- Break the link.
Breaking the link between smoking and drug and alcohol abuse is one of the best ways to quit. This includes changing your routine, substituting something else for cigarettes, and finding a support system.
Choosing the right medication to help you quit smoking is another important step. Talk to your doctor to determine the best prescription for you. The sooner you get treatment, the better your chances of lasting recovery. It is also a good idea not to allow other substance abusers to become your enablers. Talking to a mental health professional and a health care provider is the best way to get help. This is especially true for those who have a medical condition that could be a trigger.
- Substitute something else.
During the first few weeks of quitting, it may feel like you’re in a state of withdrawal. This is normal and will pass quickly. You can resist the urge to smoke by substituting chewing gum, drinking water, or going for a walk.
You might also think about nicotine replacements like patches, gum, and lozenges. These work by delivering nicotine to your body, which reduces withdrawal symptoms and cravings and can be tapered off easily as your addiction declines.
Other treatments include acupuncture and laser therapy. Acupuncture uses thin metal needles to stimulate pressure points on your body, which can help control the cravings that often come with giving up smoking. It might also be helpful for people who have had side effects from other quit-smoking methods.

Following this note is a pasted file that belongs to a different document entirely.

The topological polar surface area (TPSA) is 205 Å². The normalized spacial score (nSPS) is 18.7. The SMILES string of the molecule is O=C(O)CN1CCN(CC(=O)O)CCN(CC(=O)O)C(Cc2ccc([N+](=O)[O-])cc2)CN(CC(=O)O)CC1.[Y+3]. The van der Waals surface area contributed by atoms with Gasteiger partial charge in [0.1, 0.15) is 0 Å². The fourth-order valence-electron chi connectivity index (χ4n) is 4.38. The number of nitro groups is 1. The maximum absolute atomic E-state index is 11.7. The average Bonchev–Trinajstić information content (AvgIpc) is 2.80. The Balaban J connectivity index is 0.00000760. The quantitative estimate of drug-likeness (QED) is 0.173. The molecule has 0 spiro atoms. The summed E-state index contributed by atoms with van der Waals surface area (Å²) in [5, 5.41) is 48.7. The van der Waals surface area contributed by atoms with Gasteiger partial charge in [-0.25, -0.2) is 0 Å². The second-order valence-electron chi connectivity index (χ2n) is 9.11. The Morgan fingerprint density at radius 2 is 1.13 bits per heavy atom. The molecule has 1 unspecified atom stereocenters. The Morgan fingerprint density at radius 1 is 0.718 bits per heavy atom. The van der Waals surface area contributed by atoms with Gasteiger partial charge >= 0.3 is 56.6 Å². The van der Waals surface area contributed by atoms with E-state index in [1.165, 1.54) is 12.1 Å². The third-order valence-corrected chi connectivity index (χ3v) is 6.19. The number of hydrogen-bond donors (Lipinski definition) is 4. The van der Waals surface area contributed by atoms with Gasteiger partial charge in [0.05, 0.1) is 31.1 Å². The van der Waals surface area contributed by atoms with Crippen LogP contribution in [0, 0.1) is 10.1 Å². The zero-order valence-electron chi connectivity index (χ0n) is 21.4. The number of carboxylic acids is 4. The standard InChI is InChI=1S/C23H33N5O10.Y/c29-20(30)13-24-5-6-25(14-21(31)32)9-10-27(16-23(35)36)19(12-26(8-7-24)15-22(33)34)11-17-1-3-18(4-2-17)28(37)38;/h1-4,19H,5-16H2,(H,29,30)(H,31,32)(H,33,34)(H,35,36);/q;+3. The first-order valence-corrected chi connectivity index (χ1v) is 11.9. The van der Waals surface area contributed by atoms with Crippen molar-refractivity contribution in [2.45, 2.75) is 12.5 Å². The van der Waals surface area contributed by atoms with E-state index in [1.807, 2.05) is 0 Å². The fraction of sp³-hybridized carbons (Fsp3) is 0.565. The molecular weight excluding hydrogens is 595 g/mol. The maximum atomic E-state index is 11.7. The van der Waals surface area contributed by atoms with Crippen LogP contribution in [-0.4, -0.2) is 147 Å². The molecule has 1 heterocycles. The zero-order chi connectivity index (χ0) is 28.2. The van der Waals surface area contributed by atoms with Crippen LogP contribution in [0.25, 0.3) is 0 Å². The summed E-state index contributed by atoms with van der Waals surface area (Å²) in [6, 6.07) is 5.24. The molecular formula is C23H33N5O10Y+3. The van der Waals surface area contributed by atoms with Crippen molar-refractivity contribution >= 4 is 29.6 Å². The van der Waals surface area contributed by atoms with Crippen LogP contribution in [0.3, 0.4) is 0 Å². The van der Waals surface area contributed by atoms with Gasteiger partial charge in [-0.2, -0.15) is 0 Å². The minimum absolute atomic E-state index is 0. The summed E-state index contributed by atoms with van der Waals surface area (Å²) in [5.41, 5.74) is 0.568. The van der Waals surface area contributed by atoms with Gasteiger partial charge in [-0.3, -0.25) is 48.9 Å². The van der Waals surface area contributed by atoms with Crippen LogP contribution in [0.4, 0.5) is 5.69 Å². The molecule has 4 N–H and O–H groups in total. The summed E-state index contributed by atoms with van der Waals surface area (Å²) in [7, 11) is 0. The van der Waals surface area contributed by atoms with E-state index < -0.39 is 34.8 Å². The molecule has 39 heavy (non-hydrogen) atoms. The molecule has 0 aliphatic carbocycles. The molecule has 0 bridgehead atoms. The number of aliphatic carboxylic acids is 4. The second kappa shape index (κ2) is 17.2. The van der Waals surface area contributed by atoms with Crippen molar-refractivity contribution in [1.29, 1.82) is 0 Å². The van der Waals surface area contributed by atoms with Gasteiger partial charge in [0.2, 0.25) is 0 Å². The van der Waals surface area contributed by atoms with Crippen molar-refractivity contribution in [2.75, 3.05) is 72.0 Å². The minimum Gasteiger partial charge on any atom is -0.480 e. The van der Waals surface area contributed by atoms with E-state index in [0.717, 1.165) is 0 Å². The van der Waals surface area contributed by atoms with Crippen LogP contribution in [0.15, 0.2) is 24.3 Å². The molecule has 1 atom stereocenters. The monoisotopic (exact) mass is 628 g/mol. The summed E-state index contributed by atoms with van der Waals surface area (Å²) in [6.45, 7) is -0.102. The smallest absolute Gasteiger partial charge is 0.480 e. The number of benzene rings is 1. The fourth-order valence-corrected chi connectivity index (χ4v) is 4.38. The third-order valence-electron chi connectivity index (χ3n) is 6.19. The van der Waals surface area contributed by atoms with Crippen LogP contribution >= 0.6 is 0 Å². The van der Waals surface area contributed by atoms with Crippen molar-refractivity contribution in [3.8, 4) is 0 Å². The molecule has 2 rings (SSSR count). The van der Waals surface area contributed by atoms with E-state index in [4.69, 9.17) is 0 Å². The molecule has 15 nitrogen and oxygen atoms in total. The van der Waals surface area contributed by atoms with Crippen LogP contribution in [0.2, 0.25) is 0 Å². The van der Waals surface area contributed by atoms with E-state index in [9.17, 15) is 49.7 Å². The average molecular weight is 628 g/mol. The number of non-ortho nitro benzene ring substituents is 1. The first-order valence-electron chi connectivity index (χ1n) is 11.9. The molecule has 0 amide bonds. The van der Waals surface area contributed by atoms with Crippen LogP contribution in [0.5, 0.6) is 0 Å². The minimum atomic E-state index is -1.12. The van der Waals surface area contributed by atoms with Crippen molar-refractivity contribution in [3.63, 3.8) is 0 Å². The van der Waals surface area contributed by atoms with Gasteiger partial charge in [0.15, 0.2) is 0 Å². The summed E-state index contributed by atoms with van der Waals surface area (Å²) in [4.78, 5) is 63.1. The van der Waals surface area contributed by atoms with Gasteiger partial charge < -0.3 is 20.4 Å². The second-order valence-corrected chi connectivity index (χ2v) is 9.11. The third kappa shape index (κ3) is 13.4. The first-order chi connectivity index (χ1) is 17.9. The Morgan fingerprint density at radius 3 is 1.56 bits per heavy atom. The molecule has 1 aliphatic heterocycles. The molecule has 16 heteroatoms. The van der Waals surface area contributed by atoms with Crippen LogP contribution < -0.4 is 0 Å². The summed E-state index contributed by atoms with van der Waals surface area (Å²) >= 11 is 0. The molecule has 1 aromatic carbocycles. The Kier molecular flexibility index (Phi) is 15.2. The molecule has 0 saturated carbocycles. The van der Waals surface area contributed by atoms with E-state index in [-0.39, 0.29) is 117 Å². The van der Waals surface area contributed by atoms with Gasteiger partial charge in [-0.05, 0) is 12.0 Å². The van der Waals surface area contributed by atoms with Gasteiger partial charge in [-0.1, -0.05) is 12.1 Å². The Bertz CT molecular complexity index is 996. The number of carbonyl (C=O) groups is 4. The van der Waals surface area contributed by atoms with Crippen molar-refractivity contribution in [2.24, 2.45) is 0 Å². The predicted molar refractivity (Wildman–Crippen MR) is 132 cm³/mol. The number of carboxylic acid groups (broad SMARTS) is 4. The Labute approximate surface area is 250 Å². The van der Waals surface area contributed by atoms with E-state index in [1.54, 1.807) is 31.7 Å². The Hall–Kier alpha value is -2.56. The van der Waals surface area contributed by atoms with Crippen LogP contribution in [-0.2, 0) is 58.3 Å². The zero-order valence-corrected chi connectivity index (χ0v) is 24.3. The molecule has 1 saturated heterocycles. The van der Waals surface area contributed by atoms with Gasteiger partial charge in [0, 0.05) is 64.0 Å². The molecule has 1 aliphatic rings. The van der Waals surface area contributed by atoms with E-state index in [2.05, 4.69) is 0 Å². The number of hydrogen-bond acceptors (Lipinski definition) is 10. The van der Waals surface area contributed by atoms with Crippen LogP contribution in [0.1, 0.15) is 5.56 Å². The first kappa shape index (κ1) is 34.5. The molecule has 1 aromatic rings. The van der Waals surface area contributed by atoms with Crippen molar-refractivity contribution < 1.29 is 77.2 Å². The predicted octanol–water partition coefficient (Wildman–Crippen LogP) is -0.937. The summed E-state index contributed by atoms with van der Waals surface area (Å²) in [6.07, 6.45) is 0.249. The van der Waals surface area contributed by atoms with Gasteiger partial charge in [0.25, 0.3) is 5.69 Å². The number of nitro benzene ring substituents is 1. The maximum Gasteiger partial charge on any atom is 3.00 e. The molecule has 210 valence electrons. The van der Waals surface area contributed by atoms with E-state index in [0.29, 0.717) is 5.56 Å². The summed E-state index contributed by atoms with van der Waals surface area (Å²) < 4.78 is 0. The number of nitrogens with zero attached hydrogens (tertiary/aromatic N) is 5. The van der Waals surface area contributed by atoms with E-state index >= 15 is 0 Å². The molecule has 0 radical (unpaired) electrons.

Talk with your doctor to discuss a quit-smoking drug. One option that has shown the best results is Varenicline (Chantix). Bupropion (Zyban or WellbutrinSR) is another option. It works by altering the brain’s hormones and can help you quit smoking. You can also get a vaporizer or inhaler, which are devices that deliver a diluted nicotine smoke-free vapor through your nose or mouth.
- Find a support group.
You’ve probably tried to quit smoking before. Many people need several attempts before they are able to successfully stop for good.
A support system is a great way to help you stick with your plan. Find a local smoking cessation program offering counseling and medication. These programs can be found at hospitals, community centers, work sites, and health departments.
Counseling can also help you to identify and deal with stressors and triggers that could be triggering your cravings. Once you know what makes you want to smoke, you can learn healthier ways to deal with those feelings, such as meditation or other stress-relieving activities.
It is important to have a support network when quitting. This could be a group of friends who will cheer your on or a free phone call to a hotline. Find someone to remind you why and how far you’ve come.
To help you through the withdrawal phase, you can also use nicotine replacement products such as patches or gum. These products can be helpful. If they are not working, you can reduce or eliminate them.
People who relapse often experience cravings. They can be more intense than the withdrawal symptoms that you are experiencing after quitting. But they will eventually go away.
You can combat cravings by getting outside and doing vigorous exercise, especially if your goal is to lose or control weight. If you are struggling with a craving, you can do squats, deep knee bends and pushups. You can also run in place and walk up and down stairs.